Even with the slow pacing and an enigma of a storyline, Piety & Trevor kept me engaged when otherwise I would have moved on to another book. Witty banter, sometimes cuttingly so from Trevor, but Piety rolled with it and handed it right back in a way that wouldn't turn into a fight or offer more opportunity to insult. These fiery exchanges led to amazing chemistry, and a strong connection felt by the reader.

The side cast was engaging, especially the self-appointed, elderly keeper of the street, and a wide variety of female cast members. The story was written in such a way that the next narrator (no doubt) was introduced at the end, whetting appetites for his book to follow.

I'm going to be slightly critical now, because it wasn't without struggle that I read and completed the story itself. I hope those who are struggling read this review and decide to continue on, because it is worth it. Absolutely.

There were certain plot points that I felt absolutely ludicrous. Such as Piety's family wanting her money, which is realistic enough. But 6 passages to England, and all the time spent on the ship passing to cross the Atlantic, would have cost almost as much as they were trying to bilk out of Piety. Perhaps if it was just the mother and the main antagonist stepbrother, but the other 4, or at least 3, brothers were just cannon fodder who lent nothing to the story but ludicrousness. Added to the fact that they cropped up, in an otherwise filled to the brim with plot, to add more conflict that was unnecessary. The last time Piety's family was shown was absolute overkill, and I felt lessened the storyline for the sake of humor(?). If anything, Piety's family was just a constant source of frustration for me, mostly because they had no hold over Piety, other than everyone falling over themselves to accommodate people who should have just had the door slammed in their faces.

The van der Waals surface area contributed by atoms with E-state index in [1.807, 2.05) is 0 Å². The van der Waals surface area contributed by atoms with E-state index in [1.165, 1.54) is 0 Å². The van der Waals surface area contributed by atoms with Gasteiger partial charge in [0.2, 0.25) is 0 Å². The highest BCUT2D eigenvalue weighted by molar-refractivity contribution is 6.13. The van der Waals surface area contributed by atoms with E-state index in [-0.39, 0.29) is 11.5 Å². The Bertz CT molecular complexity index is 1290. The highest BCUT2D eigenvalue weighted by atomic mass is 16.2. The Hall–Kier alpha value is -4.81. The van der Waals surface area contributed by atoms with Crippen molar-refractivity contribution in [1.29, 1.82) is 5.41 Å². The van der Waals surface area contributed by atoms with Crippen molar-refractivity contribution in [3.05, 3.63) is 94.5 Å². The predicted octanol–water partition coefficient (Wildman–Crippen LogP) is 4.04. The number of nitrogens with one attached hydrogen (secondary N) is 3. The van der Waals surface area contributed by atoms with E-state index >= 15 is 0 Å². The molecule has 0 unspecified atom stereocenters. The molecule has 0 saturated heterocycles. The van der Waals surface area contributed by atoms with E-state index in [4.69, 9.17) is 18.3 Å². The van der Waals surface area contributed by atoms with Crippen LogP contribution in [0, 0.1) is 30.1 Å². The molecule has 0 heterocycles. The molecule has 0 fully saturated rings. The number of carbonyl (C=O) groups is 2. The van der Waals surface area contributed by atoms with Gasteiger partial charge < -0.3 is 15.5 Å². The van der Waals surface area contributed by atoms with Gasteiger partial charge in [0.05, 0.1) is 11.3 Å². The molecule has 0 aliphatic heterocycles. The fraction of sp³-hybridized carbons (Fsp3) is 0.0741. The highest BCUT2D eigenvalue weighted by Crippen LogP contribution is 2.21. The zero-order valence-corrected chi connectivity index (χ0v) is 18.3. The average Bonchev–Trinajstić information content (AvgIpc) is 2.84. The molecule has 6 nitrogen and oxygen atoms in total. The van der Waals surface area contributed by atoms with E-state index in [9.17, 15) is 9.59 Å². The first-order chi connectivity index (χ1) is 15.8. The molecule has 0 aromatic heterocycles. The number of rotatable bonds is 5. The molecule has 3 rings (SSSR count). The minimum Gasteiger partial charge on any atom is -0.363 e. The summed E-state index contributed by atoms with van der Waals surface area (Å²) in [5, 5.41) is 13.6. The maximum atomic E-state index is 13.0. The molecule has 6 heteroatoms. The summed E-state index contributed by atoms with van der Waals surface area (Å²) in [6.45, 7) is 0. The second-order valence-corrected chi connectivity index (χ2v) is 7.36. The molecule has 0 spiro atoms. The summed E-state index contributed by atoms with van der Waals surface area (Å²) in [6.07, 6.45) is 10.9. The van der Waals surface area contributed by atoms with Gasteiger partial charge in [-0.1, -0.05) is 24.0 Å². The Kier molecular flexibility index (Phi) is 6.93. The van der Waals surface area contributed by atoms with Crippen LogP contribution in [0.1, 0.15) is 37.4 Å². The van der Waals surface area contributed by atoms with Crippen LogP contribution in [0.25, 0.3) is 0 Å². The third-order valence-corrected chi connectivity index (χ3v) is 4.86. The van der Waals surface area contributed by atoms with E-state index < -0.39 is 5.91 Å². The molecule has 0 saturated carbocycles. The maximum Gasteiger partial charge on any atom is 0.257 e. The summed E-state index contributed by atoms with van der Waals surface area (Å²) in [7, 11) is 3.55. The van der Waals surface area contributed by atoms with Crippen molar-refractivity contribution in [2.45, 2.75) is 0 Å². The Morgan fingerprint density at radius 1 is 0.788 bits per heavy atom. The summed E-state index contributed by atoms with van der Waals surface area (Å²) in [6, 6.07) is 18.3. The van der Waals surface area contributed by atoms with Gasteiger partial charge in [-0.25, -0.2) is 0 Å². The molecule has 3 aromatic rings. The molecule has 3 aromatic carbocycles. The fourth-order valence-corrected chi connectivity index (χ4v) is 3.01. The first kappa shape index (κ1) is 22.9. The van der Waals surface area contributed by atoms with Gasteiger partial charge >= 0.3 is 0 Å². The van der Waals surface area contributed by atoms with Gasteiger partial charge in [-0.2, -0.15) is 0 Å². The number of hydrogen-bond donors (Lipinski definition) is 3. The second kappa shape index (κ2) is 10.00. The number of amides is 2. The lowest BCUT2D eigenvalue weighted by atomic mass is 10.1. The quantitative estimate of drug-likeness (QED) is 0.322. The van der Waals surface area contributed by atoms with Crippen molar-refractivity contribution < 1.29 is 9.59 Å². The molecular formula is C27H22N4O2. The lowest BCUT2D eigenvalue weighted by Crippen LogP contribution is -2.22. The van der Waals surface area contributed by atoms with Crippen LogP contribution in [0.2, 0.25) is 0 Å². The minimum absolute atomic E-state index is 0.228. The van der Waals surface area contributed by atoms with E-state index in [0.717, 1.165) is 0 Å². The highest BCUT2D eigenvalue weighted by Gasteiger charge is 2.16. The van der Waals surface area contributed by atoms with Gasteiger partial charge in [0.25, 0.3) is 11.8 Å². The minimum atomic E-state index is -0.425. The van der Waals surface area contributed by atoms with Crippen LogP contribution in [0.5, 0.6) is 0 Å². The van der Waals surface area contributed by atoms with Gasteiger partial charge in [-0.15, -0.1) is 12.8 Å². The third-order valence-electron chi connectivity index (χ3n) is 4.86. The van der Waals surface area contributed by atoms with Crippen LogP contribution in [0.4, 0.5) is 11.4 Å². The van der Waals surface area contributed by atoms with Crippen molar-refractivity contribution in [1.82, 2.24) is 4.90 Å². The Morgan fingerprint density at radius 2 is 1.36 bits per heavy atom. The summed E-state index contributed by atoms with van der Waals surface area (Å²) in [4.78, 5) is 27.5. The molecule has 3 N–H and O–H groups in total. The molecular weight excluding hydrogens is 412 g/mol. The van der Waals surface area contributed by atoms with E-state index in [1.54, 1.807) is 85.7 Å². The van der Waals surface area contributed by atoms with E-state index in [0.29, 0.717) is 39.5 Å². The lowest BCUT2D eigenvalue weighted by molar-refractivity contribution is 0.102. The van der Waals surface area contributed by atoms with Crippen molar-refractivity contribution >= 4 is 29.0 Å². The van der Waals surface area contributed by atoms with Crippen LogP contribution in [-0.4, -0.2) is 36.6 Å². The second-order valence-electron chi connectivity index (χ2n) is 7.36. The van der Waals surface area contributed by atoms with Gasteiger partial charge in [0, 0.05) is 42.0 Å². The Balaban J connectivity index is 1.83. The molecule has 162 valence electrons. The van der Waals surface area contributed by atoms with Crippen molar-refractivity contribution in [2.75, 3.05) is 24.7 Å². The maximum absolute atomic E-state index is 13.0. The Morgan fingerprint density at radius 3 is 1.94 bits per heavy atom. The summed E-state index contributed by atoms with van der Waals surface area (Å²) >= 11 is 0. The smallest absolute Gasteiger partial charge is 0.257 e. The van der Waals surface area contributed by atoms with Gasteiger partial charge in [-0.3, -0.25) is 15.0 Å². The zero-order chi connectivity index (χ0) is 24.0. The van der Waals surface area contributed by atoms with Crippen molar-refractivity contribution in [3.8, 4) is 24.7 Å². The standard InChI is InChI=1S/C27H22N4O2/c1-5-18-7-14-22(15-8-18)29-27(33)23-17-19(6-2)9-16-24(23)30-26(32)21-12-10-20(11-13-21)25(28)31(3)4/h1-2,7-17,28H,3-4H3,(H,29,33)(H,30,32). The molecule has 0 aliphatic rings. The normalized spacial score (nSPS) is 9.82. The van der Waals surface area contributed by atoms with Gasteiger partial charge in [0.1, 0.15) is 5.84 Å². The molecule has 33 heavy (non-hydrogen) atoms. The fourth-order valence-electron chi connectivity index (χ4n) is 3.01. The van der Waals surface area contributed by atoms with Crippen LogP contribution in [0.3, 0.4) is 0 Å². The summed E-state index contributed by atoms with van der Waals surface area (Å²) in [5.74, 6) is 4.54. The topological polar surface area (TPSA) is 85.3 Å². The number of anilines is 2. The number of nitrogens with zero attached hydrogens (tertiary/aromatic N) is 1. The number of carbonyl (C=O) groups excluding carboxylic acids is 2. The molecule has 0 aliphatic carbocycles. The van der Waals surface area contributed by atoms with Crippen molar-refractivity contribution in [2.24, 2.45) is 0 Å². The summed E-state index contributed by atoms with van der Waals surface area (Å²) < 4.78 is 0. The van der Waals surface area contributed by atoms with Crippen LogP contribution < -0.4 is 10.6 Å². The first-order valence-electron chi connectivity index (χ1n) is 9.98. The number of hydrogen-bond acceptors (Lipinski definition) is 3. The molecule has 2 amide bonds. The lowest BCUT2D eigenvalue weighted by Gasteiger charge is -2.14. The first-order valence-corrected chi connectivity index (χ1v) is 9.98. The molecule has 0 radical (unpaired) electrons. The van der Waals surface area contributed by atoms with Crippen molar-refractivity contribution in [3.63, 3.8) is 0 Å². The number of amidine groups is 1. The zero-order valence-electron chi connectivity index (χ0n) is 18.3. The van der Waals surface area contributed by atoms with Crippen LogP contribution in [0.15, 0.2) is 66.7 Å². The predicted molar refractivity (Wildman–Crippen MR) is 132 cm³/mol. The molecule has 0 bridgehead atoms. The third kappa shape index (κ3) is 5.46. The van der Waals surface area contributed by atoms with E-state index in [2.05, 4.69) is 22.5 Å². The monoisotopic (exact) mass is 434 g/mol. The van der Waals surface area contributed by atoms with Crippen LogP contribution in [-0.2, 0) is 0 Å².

Then there was the pacing, so slow that several times along the way I was shocked to note I was only at 50%, 70%, and so on. The story felt it had ended, exhausted itself. Then the author introduced another thread of conflict at the 75% mark, that was actually exciting (finally some page-turning action), but it didn't lend itself to the flow of the previous 3/4th of the book. That last quarter was a 5 star, with the exception of the family returning yet again during the resolution of another thread of storyline.

Overall, I enjoyed The Earl Next Door, and look forward to the next in the series. Even after the slow building start, the muddled middle, the ending was worth it (minus Piety's family cropping up yet again), showing the author is a talented storyteller.

The Earl Next Door offers the best of both worlds. The pacing and voice of a classic historical romance with the storyline of a modern historical romance.

CHARIS MICHAELS is thrilled to be making her debut with Avon Impulse. Prior to writing romance, she studied Journalism at Texas A&M and managed PR for a trade association. She has also worked as a tour guide at Disney World, harvested peaches on her family’s farm, and entertained children as the “Story Godmother” at birthday parties. She has lived in Texas, Florida, and London, England. She now makes her home in the Washington, D.C.-metro area.

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Reviewers on the Wicked Reads Review Team were provided a free copy of The Earl Next Door (The Bachelor Lords of London #1) by Charis Michaels to read and review for this tour.